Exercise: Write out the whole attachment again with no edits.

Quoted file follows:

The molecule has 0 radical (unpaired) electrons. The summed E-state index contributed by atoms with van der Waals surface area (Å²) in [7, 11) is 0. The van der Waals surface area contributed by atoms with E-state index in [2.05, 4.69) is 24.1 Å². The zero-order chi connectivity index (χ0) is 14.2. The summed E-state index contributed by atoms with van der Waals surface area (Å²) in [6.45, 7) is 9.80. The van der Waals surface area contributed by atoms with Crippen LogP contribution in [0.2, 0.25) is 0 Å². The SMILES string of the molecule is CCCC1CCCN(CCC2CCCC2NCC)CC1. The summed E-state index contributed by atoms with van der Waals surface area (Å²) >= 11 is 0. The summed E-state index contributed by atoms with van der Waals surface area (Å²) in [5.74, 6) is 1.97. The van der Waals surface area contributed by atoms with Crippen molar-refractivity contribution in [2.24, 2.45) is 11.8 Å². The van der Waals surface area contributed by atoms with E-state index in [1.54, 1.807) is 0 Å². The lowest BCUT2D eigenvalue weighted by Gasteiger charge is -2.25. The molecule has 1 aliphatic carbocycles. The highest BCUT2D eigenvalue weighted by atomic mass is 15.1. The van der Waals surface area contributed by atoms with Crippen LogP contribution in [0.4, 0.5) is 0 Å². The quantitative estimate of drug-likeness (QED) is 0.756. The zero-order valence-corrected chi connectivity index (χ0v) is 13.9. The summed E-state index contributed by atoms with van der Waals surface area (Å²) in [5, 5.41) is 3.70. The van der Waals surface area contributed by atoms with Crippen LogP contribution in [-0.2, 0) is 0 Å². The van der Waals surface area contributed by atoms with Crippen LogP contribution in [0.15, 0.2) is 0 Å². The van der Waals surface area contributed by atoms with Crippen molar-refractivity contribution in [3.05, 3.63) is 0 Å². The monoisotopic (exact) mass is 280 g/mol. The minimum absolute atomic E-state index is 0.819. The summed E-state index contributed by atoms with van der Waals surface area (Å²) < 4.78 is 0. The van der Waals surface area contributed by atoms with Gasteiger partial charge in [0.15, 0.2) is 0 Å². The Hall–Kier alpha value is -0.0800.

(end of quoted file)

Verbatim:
The molecule has 0 radical (unpaired) electrons. The summed E-state index contributed by atoms with van der Waals surface area (Å²) in [7, 11) is 0. The van der Waals surface area contributed by atoms with E-state index in [2.05, 4.69) is 24.1 Å². The zero-order chi connectivity index (χ0) is 14.2. The summed E-state index contributed by atoms with van der Waals surface area (Å²) in [6.45, 7) is 9.80. The van der Waals surface area contributed by atoms with Crippen LogP contribution in [0.2, 0.25) is 0 Å². The SMILES string of the molecule is CCCC1CCCN(CCC2CCCC2NCC)CC1. The summed E-state index contributed by atoms with van der Waals surface area (Å²) >= 11 is 0. The summed E-state index contributed by atoms with van der Waals surface area (Å²) in [5.74, 6) is 1.97. The van der Waals surface area contributed by atoms with Crippen molar-refractivity contribution in [2.24, 2.45) is 11.8 Å². The van der Waals surface area contributed by atoms with E-state index in [1.54, 1.807) is 0 Å². The lowest BCUT2D eigenvalue weighted by Gasteiger charge is -2.25. The molecule has 1 aliphatic carbocycles. The highest BCUT2D eigenvalue weighted by atomic mass is 15.1. The van der Waals surface area contributed by atoms with Crippen LogP contribution in [0.4, 0.5) is 0 Å². The quantitative estimate of drug-likeness (QED) is 0.756. The zero-order valence-corrected chi connectivity index (χ0v) is 13.9. The summed E-state index contributed by atoms with van der Waals surface area (Å²) in [5, 5.41) is 3.70. The van der Waals surface area contributed by atoms with Crippen LogP contribution in [-0.2, 0) is 0 Å². The van der Waals surface area contributed by atoms with Crippen LogP contribution in [0.15, 0.2) is 0 Å². The van der Waals surface area contributed by atoms with Crippen molar-refractivity contribution in [3.05, 3.63) is 0 Å². The monoisotopic (exact) mass is 280 g/mol. The minimum absolute atomic E-state index is 0.819. The summed E-state index contributed by atoms with van der Waals surface area (Å²) < 4.78 is 0. The van der Waals surface area contributed by atoms with Gasteiger partial charge in [0.15, 0.2) is 0 Å². The Hall–Kier alpha value is -0.0800.